Pluralizing has increasingly become a norm of cultural criticism, offering
a (literally, if not exclusively) nominal escape from totalization:
‘meanings’ not ‘meaning’; ‘histories’ not ‘history’; and, here, ‘literacies’
not ‘literacy’. The plural forms are neologisms perhaps (as my
spell-checker insists), but they are also registers of a discomfort with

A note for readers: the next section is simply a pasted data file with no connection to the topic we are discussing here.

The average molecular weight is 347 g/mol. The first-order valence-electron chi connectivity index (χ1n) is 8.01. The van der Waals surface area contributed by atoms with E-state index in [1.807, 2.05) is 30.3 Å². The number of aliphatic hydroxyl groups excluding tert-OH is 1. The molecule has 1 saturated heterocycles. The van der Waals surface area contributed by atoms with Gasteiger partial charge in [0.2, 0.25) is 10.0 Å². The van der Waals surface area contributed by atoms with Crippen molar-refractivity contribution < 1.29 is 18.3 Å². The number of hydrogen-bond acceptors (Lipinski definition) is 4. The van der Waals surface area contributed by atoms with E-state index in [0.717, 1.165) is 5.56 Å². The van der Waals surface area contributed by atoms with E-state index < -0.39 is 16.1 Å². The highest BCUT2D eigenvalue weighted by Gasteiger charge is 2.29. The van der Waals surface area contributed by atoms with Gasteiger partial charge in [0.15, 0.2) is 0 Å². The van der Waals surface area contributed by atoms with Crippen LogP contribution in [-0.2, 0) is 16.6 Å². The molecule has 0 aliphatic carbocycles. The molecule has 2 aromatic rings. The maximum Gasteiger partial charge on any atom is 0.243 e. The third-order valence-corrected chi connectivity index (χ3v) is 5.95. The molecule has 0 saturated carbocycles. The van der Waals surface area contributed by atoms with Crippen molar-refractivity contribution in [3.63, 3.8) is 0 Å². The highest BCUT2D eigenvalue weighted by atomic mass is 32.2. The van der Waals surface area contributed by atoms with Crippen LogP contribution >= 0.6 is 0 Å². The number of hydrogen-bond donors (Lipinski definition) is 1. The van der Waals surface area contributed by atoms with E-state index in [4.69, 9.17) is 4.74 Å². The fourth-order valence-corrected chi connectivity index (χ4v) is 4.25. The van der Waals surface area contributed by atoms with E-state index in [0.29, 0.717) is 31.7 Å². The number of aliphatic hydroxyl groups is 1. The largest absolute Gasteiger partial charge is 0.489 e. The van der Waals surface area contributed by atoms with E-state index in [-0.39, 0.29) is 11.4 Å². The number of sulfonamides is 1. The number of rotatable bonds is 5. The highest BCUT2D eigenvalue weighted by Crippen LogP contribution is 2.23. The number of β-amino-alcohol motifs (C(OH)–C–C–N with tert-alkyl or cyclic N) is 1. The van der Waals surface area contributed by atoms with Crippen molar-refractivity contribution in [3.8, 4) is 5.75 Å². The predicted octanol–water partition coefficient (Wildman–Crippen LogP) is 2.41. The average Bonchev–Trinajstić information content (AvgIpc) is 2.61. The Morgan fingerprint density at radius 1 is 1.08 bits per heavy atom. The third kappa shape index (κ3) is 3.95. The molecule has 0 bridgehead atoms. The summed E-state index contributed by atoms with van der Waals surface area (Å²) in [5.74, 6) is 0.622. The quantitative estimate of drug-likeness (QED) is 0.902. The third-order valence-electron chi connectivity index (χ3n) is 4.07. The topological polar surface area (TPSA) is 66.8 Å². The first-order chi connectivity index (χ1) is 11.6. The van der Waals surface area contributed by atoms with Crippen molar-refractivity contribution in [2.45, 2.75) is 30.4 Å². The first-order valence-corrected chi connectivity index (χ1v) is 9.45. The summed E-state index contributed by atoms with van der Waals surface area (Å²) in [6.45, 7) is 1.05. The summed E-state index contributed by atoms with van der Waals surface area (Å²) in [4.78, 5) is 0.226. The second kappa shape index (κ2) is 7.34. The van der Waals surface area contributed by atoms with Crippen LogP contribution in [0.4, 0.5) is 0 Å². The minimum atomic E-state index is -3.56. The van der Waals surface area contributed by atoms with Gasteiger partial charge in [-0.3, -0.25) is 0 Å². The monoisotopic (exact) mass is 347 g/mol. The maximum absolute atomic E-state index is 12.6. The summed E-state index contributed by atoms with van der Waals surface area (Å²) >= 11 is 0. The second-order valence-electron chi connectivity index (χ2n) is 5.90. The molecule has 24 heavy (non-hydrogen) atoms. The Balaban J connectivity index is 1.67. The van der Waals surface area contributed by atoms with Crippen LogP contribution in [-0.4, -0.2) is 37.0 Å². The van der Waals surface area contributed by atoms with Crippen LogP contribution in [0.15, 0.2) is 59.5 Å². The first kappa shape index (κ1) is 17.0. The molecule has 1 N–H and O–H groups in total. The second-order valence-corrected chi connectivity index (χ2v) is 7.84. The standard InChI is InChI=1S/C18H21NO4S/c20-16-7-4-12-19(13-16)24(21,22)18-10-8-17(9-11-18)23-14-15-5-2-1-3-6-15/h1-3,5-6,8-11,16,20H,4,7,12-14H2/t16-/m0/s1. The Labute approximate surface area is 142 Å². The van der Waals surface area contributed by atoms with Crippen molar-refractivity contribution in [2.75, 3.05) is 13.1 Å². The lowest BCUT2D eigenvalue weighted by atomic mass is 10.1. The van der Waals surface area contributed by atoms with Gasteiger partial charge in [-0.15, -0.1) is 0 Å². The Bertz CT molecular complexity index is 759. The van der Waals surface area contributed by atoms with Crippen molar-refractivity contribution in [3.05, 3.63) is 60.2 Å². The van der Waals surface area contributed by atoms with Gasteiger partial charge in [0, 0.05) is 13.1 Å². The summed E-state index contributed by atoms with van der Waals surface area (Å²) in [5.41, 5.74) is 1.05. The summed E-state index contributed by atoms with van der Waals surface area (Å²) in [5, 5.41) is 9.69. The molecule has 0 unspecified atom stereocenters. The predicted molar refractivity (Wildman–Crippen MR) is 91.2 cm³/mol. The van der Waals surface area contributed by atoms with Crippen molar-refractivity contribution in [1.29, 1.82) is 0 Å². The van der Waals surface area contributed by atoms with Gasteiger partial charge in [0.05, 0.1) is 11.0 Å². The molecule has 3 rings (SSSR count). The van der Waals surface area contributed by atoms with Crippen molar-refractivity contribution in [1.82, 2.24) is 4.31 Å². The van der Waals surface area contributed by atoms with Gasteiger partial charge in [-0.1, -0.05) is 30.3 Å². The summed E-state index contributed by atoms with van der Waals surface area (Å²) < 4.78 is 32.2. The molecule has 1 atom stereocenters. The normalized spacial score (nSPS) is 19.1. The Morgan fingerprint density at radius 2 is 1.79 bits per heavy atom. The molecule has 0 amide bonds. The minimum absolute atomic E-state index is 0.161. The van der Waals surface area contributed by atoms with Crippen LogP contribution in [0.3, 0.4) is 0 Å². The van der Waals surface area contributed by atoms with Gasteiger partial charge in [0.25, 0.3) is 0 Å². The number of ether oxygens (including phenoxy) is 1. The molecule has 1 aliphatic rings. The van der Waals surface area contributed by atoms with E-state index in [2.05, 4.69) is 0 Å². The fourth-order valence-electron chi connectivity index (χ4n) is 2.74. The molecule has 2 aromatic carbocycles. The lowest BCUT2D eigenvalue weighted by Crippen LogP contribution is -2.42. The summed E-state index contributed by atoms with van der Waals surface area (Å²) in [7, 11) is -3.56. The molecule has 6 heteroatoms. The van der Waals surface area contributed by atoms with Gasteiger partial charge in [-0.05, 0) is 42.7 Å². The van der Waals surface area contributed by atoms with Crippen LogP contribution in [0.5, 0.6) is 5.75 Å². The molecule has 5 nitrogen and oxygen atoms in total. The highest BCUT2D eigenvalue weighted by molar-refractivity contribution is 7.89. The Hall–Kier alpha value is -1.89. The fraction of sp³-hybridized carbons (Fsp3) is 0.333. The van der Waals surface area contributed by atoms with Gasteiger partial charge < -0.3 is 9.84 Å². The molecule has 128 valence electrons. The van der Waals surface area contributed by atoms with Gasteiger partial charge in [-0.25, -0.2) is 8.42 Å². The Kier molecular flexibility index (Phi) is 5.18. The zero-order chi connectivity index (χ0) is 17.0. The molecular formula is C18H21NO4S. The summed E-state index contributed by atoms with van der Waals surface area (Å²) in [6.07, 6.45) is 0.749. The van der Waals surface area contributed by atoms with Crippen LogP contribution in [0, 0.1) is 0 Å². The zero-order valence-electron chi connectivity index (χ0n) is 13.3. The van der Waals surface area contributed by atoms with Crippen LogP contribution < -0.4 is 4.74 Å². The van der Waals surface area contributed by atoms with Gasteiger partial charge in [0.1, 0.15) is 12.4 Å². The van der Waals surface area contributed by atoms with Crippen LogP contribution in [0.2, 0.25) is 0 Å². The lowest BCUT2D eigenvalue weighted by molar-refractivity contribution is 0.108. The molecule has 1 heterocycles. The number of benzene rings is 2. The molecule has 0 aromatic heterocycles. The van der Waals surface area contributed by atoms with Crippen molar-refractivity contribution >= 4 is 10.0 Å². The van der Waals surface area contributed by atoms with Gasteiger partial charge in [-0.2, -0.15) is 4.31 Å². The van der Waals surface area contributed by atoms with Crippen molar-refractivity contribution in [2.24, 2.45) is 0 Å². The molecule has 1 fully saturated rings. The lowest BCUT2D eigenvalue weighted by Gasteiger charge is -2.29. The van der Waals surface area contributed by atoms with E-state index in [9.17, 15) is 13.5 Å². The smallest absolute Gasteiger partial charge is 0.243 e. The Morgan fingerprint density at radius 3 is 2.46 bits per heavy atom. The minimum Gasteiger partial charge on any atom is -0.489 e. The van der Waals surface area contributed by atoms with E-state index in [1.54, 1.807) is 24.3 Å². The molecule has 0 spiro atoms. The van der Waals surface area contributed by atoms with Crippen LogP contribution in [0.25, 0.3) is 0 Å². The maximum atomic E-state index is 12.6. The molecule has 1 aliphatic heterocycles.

nouns that imply a singularity of effect belied by the multiple activities
and agents that produce it. They mark the scholar’s resistance to monolithic
understandings of complex and various cultural phenomena.